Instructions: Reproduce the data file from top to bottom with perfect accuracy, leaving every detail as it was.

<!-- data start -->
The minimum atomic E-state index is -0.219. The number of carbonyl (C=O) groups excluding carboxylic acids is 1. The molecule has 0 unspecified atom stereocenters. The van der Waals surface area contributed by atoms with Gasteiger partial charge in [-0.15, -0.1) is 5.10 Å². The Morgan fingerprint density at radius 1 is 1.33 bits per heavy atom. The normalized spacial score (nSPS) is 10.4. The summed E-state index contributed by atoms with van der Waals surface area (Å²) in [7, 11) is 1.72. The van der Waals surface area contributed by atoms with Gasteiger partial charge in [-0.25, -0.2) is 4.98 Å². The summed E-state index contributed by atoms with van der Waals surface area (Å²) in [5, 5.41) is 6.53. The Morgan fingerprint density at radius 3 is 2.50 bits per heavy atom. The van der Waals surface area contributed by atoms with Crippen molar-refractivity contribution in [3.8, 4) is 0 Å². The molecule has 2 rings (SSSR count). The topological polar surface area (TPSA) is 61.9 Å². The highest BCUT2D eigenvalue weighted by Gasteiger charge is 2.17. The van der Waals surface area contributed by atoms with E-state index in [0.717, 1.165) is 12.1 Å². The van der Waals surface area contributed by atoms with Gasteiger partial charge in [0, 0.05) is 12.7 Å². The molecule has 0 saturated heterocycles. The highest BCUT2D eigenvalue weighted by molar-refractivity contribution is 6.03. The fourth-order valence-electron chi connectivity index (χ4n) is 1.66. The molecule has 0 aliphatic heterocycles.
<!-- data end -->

The minimum atomic E-state index is -0.219. The number of carbonyl (C=O) groups excluding carboxylic acids is 1. The molecule has 0 unspecified atom stereocenters. The van der Waals surface area contributed by atoms with Gasteiger partial charge in [-0.15, -0.1) is 5.10 Å². The Morgan fingerprint density at radius 1 is 1.33 bits per heavy atom. The normalized spacial score (nSPS) is 10.4. The summed E-state index contributed by atoms with van der Waals surface area (Å²) in [7, 11) is 1.72. The van der Waals surface area contributed by atoms with Gasteiger partial charge in [-0.25, -0.2) is 4.98 Å². The summed E-state index contributed by atoms with van der Waals surface area (Å²) in [5, 5.41) is 6.53. The Morgan fingerprint density at radius 3 is 2.50 bits per heavy atom. The van der Waals surface area contributed by atoms with Crippen molar-refractivity contribution in [3.8, 4) is 0 Å². The molecule has 2 rings (SSSR count). The topological polar surface area (TPSA) is 61.9 Å². The highest BCUT2D eigenvalue weighted by Gasteiger charge is 2.17. The van der Waals surface area contributed by atoms with E-state index in [0.717, 1.165) is 12.1 Å². The van der Waals surface area contributed by atoms with Gasteiger partial charge in [0, 0.05) is 12.7 Å². The molecule has 0 saturated heterocycles. The highest BCUT2D eigenvalue weighted by molar-refractivity contribution is 6.03. The fourth-order valence-electron chi connectivity index (χ4n) is 1.66. The molecule has 0 aliphatic heterocycles.